The fourth and final reason my partners are forcing me to sell this property is because one investor’s trash is another investor’s treasure. We bought this property at $215,000 and were able to achieve rents of $3,750 per month.
Using those numbers, our rent-to-value ratio was 1.75%. That’s $3,750 divided by $215K.
Now that we have a new valuation of $320,000, our new rent to value ratio drops to 1.1%.
That’s $3,750 divided by $320,000.
Not bad, but not great considering it’s a drop of .65 basis points.
Now let’s say another investor buys our property at $320,000 with rents at $3,750.
That investor starts with the same 1.1% RTV we just dropped to.
Let’s assume they find a way to renovate the 2 units. They spend $50K and ultimately increase their monthly rent-roll to $4,750.
Their new Rent to Value Ratio would be $4,750 divided by $370,000, or 1.3%, an increase of 20 basis points.
So instead of us moving down in RTV from 1.75% to 1.3%, a new investor can take over the property right now and increase their RTV over time from 1.1% to 1.3%.
It’s honestly a win-win situation: We walk away with a nice chunk of equity in a short amount of time and they acquire a cash-flowing asset that has plenty of room for growth.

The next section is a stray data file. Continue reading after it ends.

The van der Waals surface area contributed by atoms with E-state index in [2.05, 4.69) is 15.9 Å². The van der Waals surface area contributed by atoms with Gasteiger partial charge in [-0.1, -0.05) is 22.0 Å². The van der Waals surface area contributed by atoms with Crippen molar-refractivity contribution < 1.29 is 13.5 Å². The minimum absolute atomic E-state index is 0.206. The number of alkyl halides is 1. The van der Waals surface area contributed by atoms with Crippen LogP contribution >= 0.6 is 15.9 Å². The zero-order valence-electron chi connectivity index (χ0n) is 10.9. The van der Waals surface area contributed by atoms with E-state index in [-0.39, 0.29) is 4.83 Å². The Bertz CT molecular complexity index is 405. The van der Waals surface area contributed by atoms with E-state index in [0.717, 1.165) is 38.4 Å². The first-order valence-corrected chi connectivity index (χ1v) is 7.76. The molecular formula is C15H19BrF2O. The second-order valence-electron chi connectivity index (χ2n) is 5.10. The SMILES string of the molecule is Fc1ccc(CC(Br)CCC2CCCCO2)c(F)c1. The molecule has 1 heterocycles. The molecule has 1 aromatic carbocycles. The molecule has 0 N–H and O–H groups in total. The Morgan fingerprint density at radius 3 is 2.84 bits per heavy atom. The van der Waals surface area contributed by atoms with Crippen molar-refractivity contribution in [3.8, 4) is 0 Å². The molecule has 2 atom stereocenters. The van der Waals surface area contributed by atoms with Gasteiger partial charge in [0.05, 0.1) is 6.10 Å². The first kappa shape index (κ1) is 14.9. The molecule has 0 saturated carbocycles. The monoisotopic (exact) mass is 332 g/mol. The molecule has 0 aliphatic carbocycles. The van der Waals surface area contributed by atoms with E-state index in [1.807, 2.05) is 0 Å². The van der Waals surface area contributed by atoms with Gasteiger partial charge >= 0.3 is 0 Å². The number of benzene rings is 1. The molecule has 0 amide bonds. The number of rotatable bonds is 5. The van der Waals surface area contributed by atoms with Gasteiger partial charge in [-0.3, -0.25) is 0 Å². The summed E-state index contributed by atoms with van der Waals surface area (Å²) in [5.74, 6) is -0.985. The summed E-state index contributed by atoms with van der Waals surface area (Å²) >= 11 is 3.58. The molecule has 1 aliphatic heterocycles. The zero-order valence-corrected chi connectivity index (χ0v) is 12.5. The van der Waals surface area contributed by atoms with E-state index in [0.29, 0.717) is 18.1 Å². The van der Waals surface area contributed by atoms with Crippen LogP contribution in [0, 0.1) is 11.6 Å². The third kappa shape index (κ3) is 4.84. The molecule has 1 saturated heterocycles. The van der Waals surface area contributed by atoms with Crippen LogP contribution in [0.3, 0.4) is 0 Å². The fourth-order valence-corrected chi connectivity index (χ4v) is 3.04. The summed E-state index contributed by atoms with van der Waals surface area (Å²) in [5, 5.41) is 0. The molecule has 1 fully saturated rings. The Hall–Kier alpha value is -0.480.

When we first received the appraisal for $320,000, I was super excited. That appraisal put us in the position to kill 2 birds with one stone:
First, we were going to refinance our 10% interest-only private money lender out and move into a 30 year fixed rate mortgage at an interest rate of 4%.
Second, we were going to get a new loan for 80% of the appraised value, or $256,000. After paying off our private money lender’s loan of $215,000 and closing costs of $10,000, we’d have roughly $30,000 in cash left over from the refinance to put towards the renovations we still needed to do.
If we combined the loan proceeds from the refi with the cash we already have in this property’s business bank account, we would have enough money to complete our value-add renovation without bringing any money out of pocket.
Needless to say, when my partners suggested we sell the property at the newly appraised value, I was slightly annoyed.
When we established this partnership, we agreed on a path that prioritized long-term wealth generation over short-term chunks of cash. However, after taking the time to write out the argument in their favor, I came to the conclusion that selling IS the right move here.
The residents in Units 1 and 2 don’t seem like they’re leaving anytime soon and the current economic climate doesn’t lean in our favor to remove them against their will. Even if they did leave tomorrow, it doesn’t really make sense to invest $50K in renovations to potentially gain $20K-$55K in value. Finally, we need to strike while the iron is hot. There’s still meat on the bone for another investor to make a good return here and that may not be the case for much longer if the market decides to cool off.
I’m glad we found ourselves in this position. There’s absolutely nothing wrong with taking some chips off the table when you’re on a hot streak. Especially if you’re up 48% in a year.